Use this URL to cite or link to this record in EThOS: http://ethos.bl.uk/OrderDetails.do?uin=uk.bl.ethos.572526
Title: The parochial economics of Anglican burial in the two cities of London and Westminster from 1666
Author: Johnson, Malcolm A.
Awarding Body: King's College London (University of London)
Current Institution: King's College London (University of London)
Date of Award: 2011
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Abstract:
Through painstaking investigation of parochial records, this thesis for the first time maps the fees for burial which represented a key element in the economics of metropolitan parishes and incumbents alike in the eighteenth and nineteenth centuries. It reveals how changes in patterns of burial and sanitary reform impacted on this income and the response to such changes of clerics and parishes. The investigation exposes how the nature of both those interred (such as the numbers of paupers and children) and the type of burial (whether in the churchyard, under the church or in a non-parochial graveyard) affected parish incomes. Particular attention is given to the financial arrangements associated with intramural internment. Case studies of particular parishes with contrasting profiles (in terms of wealth, population, environment etc) establish that burial dues represented between 10% and 45% of parish income and a significant proportion of an incumbent's stipend. It was against this background that vestries and clerics responded to nineteenth-century initiatives to end inner city burials and the opening of rival cemeteries owned by joint stock companies. Clerical reaction to the related legislation of 1850 and 1852 is explored and explained, as well as the losses of income which resulted After 1852 the Church had to face the implications of possessing many redundant burial sites and spaces in the two cities. The thesis explores how parishes responded to these challenges, and how the money yielded by the sale of buildings and churchyards affected parish economies. The use of redundant crypts to generate income or to benefit the local community is examined, raising questions about the future use of such space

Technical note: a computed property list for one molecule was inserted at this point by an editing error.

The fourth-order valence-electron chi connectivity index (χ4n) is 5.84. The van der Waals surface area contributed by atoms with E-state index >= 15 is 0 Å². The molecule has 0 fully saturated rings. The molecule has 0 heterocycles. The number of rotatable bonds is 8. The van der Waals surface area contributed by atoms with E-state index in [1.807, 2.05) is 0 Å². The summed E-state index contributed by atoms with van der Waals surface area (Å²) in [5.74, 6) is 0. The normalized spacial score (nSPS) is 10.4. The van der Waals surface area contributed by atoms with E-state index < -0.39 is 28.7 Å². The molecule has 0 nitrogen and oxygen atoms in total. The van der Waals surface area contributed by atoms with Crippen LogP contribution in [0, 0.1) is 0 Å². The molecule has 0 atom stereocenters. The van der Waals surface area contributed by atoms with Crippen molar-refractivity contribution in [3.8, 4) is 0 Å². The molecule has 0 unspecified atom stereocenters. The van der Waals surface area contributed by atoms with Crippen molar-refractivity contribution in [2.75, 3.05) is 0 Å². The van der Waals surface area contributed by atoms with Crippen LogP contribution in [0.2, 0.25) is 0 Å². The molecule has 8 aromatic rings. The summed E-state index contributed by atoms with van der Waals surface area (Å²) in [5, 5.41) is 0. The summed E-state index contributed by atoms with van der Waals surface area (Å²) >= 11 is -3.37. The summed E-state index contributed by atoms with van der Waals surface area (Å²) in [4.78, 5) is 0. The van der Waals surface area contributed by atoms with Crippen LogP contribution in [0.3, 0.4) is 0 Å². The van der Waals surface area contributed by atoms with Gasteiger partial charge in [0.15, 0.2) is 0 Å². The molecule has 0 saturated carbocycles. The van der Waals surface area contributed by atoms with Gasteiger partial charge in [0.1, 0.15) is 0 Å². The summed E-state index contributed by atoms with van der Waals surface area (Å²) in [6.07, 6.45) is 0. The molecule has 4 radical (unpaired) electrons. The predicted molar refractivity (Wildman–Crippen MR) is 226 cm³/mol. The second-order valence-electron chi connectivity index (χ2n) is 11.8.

Supervisor: Not available Sponsor: Not available
Qualification Name: Thesis (Ph.D.) Qualification Level: Doctoral
EThOS ID: uk.bl.ethos.572526  DOI: Not available
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